Nowadays drilling is often required to be conducted by the Operator and the Farmee will bear the Farmor’s share of such well costs, usually up to a specified cap.  Viewed simply, the farm out obligation is satisfied either when the well has been successfully drilled and the Farmee has borne the Farmor’s share of the drilling costs, or when the Farmee has paid a sum up to an agreed amount.  However, payment obligations often need to be tied into the target depth references, because if the Farmee reaches its financial cap but the well has not met its target depth, the Farmor will not wish to transfer a percentage of its Licence interest if the well obligation has not been fulfilled.

The issue of costs also needs to be considered when negotiating and drafting the farm out obligation, especially in situations where the Farmee is carrying the Farmor’s drilling costs.  The Farmee will inevitably want to keep drilling costs down, but if the Farmor is the Operator then it will have no incentive to keep the costs as low as possible.  One solution is a financial cap on the well costs to be borne by the Farmee.

Timing of transfer of Transferred Interest

In essence, the assignment of the Transferred Interest can take place at one of two stages:

(a)        Upon completion of the obligation

Consideration for the transfer of the Transferred Interest is invariably the fulfilment of the farm out obligation, so the assignment takes place when such obligation has been completed; in fact many believe that the transfer should not take place until then.

(b)        Following execution of the farm out agreement and receipt of governmental consent

It is not uncommon for the transfer documentation in respect of the Transferred Interest to be executed forthwith upon receipt of the government’s consent to the farm out, perhaps even before drilling commences.  Transferring an interest before the work obligation has been completed obviously exposes the Farmor to a higher degree of risk.  It is therefore imperative (assuming this is the desired commercial outcome), that protection for the Farmor is included to the effect that the Transferred Interest will be re-assigned to the Farmor if the work obligations are not performed satisfactorily.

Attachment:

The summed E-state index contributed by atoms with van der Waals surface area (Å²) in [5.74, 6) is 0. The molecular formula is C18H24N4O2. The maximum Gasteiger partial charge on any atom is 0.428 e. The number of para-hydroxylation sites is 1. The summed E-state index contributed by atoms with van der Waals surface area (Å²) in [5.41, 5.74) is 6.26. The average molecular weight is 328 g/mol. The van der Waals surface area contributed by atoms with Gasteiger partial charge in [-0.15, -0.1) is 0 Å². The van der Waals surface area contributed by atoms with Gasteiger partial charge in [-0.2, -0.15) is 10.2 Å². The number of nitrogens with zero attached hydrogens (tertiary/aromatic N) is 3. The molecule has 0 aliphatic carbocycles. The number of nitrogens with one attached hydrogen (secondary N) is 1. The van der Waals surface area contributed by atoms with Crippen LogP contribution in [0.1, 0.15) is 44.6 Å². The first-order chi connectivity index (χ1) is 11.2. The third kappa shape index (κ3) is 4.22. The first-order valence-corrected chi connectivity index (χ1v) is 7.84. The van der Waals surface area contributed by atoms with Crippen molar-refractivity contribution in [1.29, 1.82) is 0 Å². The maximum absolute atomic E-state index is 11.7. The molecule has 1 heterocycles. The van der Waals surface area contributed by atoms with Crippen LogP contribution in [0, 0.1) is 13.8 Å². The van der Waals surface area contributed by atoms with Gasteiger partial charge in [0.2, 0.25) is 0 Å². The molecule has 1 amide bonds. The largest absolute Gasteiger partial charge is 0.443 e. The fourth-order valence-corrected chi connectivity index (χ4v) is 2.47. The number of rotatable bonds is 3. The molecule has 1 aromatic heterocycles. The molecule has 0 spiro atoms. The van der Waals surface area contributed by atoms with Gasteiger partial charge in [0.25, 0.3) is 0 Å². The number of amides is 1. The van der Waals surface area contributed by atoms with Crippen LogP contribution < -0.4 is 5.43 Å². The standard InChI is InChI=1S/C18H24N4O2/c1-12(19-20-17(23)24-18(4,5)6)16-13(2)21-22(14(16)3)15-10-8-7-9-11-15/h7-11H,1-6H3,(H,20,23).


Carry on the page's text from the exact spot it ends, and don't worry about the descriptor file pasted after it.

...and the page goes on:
Voting/Decision making

Unless the Farmee is a party to the relevant joint operating agreement he will be unable to have a direct say in the way the Licence interest is handled and will not have an automatic right to attend operating committee meetings.

Obviously, if the Farmee is responsible for the Farmor’s share of well, development or other costs, it would wish to have a say in the decisions relating to the drilling of a well or other such activity to which the costs it is paying relate.

As a compromise, the Farmee can require the Farmor to consult it on key decisions. In a development farm out, where the Farmee is bearing all of the Farmor’s share of costs (in addition to those relating to the Transferred Interest), a Farmee will be very keen to influence the Farmor’s vote at operating committee meetings to the extent possible.

*  Richard Metcalf, Partner and Vivek Katyal, Associate, work at Norton Rose LLP.  For further information or to discuss the legal and contractual aspects of farm out agreements in more detail, please contact Richard Metcalf (Richard.metcalf@nortonrose.com) or Vivek Katyal (vivek.katyal@nortonrose.com) directly.